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Please support PCC's Step Up Challenge by donating to either the Behavioral Medicine Lab Team OR Team Nanosteps

Prostate Cancer Canada’s Step Up Challenge 2019!

Prostate Cancer Canada’s Step Up Challenge 2019 pits endurance and drive against multistory office tower stairwells and gravity to raise funds for local prostate cancer research projects and initiatives in four Canadian cities. Heroic participants challenged the stairs in Toronto and Calgary on March 3rd, still to come is Vancouver on March 10th and Edmonton on March 17th (St. Patricks day!).

Congratulations to Calgary’s Step Up Challenge event participants who raised 111% of their $95 000 goal! These proceeds will support Dr. Tarek Bismar’s team at the University of Calgary. They are using blood samples from men with slow-growing prostate cancer that has not spread outside the prostate to determine if their disease is likely to advance. Learn more about this project from APCaRI and the Prostate cancer Collaborative Research Alliance.

Edmonton’s Step Up Challenge event is actively raising funds to support Dr. Kerry Courneya’s team at the University of Alberta, with 30% of the $65 000 goal reached currently. Dr. Courneya is a Professor and Canada Research Chair in Physical Activity and Cancer and Director of The Behavioral Medicine Laboratory and Fitness Center. This project is being led by doctoral student Dong-woo (Derek) Kang and will study whether exercise can reduce tumour growth and anxiety for men on active surveillance. Learn more about this project that could contribute to delaying, or even eliminating, the need for treatment from the Behavioral Medicine Laboratory and Fitness Center.

Dr. Kerry Courneya

ERASE-Scientific-Abstract

Please support the Edmonton Step Up Challenge 2019 as either a participant, or donor, or both!
The Lewis lab has entered Team Nanosteps into the challenge, check out our fundraising page and support the team by clicking on this link and making a secure online donation using your credit card.

Kerry Courneya’s Behavioral Medicine Lab team is also hitting the stairs, please click here to go to their Step Up Challenge team page to sponsor them with a donation as well!

Thanks in advance for any support you are able to provide. Get your runners and see you on March 17th!

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Why did the chicken cross the road…?

Konstantin Stoletov and Lian Willetts co-first-authored an article published recently in Nature Communications titled “Quantitative in vivo whole genome motility screen reveals novel therapeutic targets to block cancer metastasis“. These two researchers, along with fellow Lewis lab members and collaborators from the University of Calgary and Vanderbilt University set out to determine what genes and signaling networks are involved in the rate-limiting steps of solid tumour cell motility, in vivo. But the team was hampered by the lack of an effective, quantitative, in vivo imaging platform. They wanted to visualize the movement of tumour cells, or lack of, in real-time AND use this intravital imaging platform to screen a large bank of tumour cells harboring single gene mutations for cells that show a loss of motility.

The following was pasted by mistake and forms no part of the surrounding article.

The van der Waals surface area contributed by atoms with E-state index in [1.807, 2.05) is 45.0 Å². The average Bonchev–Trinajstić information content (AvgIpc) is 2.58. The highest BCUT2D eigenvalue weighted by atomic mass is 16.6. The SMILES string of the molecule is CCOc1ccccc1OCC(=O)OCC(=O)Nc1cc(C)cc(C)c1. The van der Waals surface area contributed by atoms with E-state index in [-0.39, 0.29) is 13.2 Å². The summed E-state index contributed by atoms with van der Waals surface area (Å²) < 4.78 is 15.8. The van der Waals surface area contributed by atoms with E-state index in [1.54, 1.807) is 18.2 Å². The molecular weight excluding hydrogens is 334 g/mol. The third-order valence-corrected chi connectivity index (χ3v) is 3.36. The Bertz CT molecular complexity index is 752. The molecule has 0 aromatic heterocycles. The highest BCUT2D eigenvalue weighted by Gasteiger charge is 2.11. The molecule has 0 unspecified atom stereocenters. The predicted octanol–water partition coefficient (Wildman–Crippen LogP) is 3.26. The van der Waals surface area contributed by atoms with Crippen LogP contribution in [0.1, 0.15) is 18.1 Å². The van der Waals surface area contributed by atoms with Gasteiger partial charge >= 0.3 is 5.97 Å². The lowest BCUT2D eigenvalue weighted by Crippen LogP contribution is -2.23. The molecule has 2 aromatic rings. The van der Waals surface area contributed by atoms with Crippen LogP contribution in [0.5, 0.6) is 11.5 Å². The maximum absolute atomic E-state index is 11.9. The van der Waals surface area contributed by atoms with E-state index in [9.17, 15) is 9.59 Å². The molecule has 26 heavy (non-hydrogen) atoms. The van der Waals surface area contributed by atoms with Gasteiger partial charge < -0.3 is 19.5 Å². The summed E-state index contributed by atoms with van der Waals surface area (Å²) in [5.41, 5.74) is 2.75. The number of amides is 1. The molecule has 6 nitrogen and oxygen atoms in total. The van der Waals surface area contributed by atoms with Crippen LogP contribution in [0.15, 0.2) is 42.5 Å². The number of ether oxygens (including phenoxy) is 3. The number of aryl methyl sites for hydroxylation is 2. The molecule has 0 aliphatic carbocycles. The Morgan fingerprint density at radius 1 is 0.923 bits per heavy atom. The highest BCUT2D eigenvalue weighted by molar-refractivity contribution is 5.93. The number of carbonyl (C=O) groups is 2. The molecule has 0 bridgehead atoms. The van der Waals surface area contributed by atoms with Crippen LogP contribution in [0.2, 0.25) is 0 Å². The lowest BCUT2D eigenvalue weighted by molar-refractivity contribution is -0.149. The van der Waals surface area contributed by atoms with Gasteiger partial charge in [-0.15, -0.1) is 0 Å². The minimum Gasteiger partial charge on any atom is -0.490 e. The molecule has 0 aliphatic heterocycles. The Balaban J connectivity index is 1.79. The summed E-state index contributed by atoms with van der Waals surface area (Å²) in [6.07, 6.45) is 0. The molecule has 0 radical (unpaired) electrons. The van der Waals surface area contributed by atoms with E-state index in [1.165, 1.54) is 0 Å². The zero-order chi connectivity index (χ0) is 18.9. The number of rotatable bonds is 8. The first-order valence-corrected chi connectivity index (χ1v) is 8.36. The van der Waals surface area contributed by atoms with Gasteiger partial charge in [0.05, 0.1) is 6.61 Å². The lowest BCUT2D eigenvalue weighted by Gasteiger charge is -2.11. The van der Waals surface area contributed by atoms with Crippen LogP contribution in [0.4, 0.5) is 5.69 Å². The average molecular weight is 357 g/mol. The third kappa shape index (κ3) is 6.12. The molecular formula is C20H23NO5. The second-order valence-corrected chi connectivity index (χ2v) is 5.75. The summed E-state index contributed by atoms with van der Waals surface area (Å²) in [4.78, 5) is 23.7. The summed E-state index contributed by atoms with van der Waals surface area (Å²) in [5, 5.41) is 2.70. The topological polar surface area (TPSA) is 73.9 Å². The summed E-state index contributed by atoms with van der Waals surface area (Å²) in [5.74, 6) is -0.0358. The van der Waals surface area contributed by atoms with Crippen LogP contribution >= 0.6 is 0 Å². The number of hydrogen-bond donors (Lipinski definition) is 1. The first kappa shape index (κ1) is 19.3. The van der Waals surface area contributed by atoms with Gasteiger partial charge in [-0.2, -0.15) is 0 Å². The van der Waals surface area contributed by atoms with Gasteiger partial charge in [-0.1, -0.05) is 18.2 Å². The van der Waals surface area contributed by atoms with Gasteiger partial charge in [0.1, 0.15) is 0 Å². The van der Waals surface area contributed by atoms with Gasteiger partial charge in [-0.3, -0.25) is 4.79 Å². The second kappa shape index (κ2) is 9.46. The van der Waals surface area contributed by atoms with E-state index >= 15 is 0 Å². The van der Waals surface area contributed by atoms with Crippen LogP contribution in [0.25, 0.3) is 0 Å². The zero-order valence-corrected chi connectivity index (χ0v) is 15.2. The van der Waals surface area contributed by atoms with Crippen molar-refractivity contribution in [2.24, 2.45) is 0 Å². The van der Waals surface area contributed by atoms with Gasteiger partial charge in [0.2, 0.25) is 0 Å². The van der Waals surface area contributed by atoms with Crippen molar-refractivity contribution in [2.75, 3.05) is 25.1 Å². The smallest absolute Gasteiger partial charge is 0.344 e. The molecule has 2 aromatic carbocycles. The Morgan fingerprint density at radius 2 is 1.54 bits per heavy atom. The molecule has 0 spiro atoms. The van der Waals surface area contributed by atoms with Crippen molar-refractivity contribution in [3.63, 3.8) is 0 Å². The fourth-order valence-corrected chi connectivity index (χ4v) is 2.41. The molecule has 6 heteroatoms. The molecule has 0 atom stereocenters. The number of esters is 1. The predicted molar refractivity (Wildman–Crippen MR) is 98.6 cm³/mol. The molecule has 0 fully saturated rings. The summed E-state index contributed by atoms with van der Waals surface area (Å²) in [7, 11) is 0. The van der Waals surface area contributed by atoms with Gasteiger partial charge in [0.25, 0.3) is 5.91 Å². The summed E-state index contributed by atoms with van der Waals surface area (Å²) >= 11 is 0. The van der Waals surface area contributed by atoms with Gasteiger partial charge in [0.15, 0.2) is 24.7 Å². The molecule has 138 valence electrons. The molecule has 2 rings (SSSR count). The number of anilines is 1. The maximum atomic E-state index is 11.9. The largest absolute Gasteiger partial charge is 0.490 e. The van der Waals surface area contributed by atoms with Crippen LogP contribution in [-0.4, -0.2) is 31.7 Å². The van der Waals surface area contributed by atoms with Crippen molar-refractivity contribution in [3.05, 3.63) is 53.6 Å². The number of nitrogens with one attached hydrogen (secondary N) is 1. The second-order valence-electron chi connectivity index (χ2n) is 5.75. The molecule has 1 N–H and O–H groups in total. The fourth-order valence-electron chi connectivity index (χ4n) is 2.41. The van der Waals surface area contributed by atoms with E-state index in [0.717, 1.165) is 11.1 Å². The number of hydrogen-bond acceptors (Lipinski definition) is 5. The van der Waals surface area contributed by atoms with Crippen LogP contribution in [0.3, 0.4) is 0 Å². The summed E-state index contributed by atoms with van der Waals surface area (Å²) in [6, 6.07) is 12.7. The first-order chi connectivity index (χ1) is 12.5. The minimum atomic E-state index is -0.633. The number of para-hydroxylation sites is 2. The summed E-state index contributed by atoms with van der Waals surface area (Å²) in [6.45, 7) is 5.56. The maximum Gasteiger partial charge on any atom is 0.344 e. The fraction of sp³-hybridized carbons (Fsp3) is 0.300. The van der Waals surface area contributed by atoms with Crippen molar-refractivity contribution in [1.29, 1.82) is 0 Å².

https://www.nature.com/articles/s41467-018-04743-2

When tumour cells metastasize they get into (intravasate) the hosts’ bloodstream and use the vascular system like roadways to travel throughout the body. This lets the tumour cells colonize new microenvironments where they will proliferate and form new tumours. So metastatis is really dependent on tumour cell motility. Although there are many different types of solid tumours known, previous research suggests that if the tumour cells can mobilize and metastasize then the expressed motility-related genes share homology across tumour types. This is great news because it would mean that therapeutic targets aimed at stopping motility could also stop metastasis for many tumour types!

Dr. Konstantin Stoletov

 

Dr. Lian Willetts
Dr. Lian Willetts

The Lewis lab researchers and their collaborators developed an in vivo, fluorescent, time-lapse screening platform that uses shell-less avian embryos for tumour growth and formation. The avian embryo is an excellent tumour model because the tumour cells will grow on the chorioallantoic membrane in a single cell layer, making in vivo cell motility imaging actually doable.

Using this platform the team screened over 30 000 human genes for the ones needed for cell motility and ultimately found 17 genes that looked to be effective metastasis-blocking gene targets. Stoletov, along with other Lewis lab members, are continuing this research by studying these 17 attractive candidates further to determine which one (s) would make therapeutic metastasis-blocking targets.

This article has generated a lot of interest in the scientific community and in the general public! Check out the links below to mentions and articles in the media.

https://www.biocentury.com/bc-innovations/translation-brief/2018-07-18/how-chicken-embryo-screen-identified-entos%E2%80%99-

https://www.ualberta.ca/medicine/news/2018/june/putting-the-brakes-on-metastatic-cancer

Stay tuned for a podcast that will be posted soon from “Parsing Science” where the hosts interview Dr. John Lewis about this work!

https://www.parsingscience.org/coming_soon/
UPDATE Oct 12, 2018: The podcast with John Lewis on Parsing Science called “Halting Cancers’ Spread“, is now available!

- Perrin Beatty